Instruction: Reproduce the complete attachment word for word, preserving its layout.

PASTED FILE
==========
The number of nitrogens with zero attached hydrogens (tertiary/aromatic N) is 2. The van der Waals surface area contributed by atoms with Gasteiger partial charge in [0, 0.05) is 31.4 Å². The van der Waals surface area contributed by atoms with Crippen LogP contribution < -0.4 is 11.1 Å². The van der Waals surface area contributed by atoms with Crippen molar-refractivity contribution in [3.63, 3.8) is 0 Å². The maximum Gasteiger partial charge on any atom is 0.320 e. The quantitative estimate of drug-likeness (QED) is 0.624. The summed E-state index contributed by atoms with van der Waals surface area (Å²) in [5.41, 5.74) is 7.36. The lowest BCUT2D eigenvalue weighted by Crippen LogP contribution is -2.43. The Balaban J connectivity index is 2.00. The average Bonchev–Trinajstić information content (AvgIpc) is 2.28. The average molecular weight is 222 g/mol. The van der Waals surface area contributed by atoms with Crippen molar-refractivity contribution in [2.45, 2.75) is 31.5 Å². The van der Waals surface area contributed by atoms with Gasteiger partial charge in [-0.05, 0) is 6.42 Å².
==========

The number of nitrogens with zero attached hydrogens (tertiary/aromatic N) is 2. The van der Waals surface area contributed by atoms with Gasteiger partial charge in [0, 0.05) is 31.4 Å². The van der Waals surface area contributed by atoms with Crippen LogP contribution < -0.4 is 11.1 Å². The van der Waals surface area contributed by atoms with Crippen molar-refractivity contribution in [3.63, 3.8) is 0 Å². The maximum Gasteiger partial charge on any atom is 0.320 e. The quantitative estimate of drug-likeness (QED) is 0.624. The summed E-state index contributed by atoms with van der Waals surface area (Å²) in [5.41, 5.74) is 7.36. The lowest BCUT2D eigenvalue weighted by Crippen LogP contribution is -2.43. The Balaban J connectivity index is 2.00. The average Bonchev–Trinajstić information content (AvgIpc) is 2.28. The average molecular weight is 222 g/mol. The van der Waals surface area contributed by atoms with Crippen molar-refractivity contribution in [2.45, 2.75) is 31.5 Å². The van der Waals surface area contributed by atoms with Gasteiger partial charge in [-0.05, 0) is 6.42 Å².